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I was searching for something related the central nervous system, and then it hit me: why is it called "the central nervous system" and not "the central nerves system"? It is obviously a system of nerves - why the adjective form?

I tried searching for it online, but it's pretty hard to find anything linguistic about this term, as it is so common in biology- and medicine-related material.

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    Why not nervous? What is it about this use of nervous that makes it puzzling? – jsw29 Jun 30 at 17:59
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    Perhaps because "nerves" is a noun, but an adjective -*nervous"- is required to qualify "system". – WS2 Jun 30 at 18:03
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    This isn't a bad question; just one that has a pretty clear answer: nervous follows the same pattern as circulatory (not circulation), digestive (not digestion), etc. You can answer your own question, using the information provided in that link. – Juhasz Jun 30 at 18:15
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    I believe your question is the same as this one:english.stackexchange.com/q/538931/349876 – LPH Jun 30 at 18:30
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    It wouldn't be "the nerves system", just like we don't talk about a "bricks wall". It could conceivably be "the central nerve system." P.S. Just seen the comment by @Weather Vane – chasly from UK Jun 30 at 21:08
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As a biologist, but not a physiologist, I’m a little nervous answering questions about the nervous system. But if I were a psychologist I might have the nerve to say that the problem lies in the question, rather than the answer.

The answer appears simple. “Nerve” is the noun, “nervous” is the (latinate) adjective.

But the question suggests that the poster is, well, nervous because in English the adjective can have two distinct meanings — 1. Related to the nerves; 2. agitated and apprehensive (Chambers).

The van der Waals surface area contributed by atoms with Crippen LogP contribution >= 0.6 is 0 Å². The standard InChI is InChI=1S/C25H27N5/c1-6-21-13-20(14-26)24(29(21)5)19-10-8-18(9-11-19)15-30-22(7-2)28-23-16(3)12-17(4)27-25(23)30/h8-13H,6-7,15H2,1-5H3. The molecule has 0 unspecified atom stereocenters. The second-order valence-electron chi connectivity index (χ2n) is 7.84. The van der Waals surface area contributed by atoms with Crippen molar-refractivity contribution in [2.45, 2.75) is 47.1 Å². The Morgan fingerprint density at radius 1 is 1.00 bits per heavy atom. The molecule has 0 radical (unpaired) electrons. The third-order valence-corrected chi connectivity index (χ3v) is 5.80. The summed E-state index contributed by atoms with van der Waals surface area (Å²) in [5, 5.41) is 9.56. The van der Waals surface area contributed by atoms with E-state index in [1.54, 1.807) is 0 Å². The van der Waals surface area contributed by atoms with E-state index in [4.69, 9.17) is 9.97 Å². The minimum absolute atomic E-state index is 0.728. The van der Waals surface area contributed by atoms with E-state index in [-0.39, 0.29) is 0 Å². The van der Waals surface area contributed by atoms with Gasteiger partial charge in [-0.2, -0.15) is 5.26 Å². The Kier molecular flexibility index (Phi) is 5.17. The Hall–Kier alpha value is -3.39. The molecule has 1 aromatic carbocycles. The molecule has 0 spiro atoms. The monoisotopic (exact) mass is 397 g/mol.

However this is a little unfair to the poster as I think that there is a psycholinguistic justification for his question. ‘Nervous’ does not obviously sound latinate to the general public — unlike other anatomical adjectives such as cardiac, pulmonary, ocular, for which there are common English equivalents. And in the English equivalents the noun is used as an adjective (heart surgery, lung disease, eye trouble).

This possible mental confusion would not have existed at the time that ‘nervous’ entered the English language in the 1660s, when it did so in its anatomical sense, being derived from the Latin, nervus. It was only later (1740) that its alternative and more general use arose (according to Etymonline). Indeed the mental association that became possible after this time may have been the reason for the later (about 1830) introduction of the Greek adjective, neural, into medical and scientific English. This is the basis of more modern terminology, but ‘nervous system’ was presumably too well established to be displaced by ‘neural system’ — even neurologists wouldn’t have the nerve.

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  • You pinpointed one of the issues I was nervous about in your two distinct meanings. "Nerve system" would eliminate the second meaning, but as others have pointed out, nervous in your first sense makes perfect sense. Like your answer. :-) – Richard Kayser Jun 30 at 23:25
  • @RichardKayser I was a little too frivolous in my answer. (I find ELU a light relief from Biology.) The psychology is a little more complex than I immediately assumed, so I have extended and moderated it a little. – David 2 days ago
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The "adjective" versus "noun" aspect is the largest part of this answer, but I would also like to add that the central nervous system also includes components that one might not necessarily refer to as "nerves" or even "nerve cells", such as structural cells or cells that facilitate nerve function without acting as a primary "nerve cell". Calling it the "nerves system" might imply that the system is comprised ONLY of nerves.

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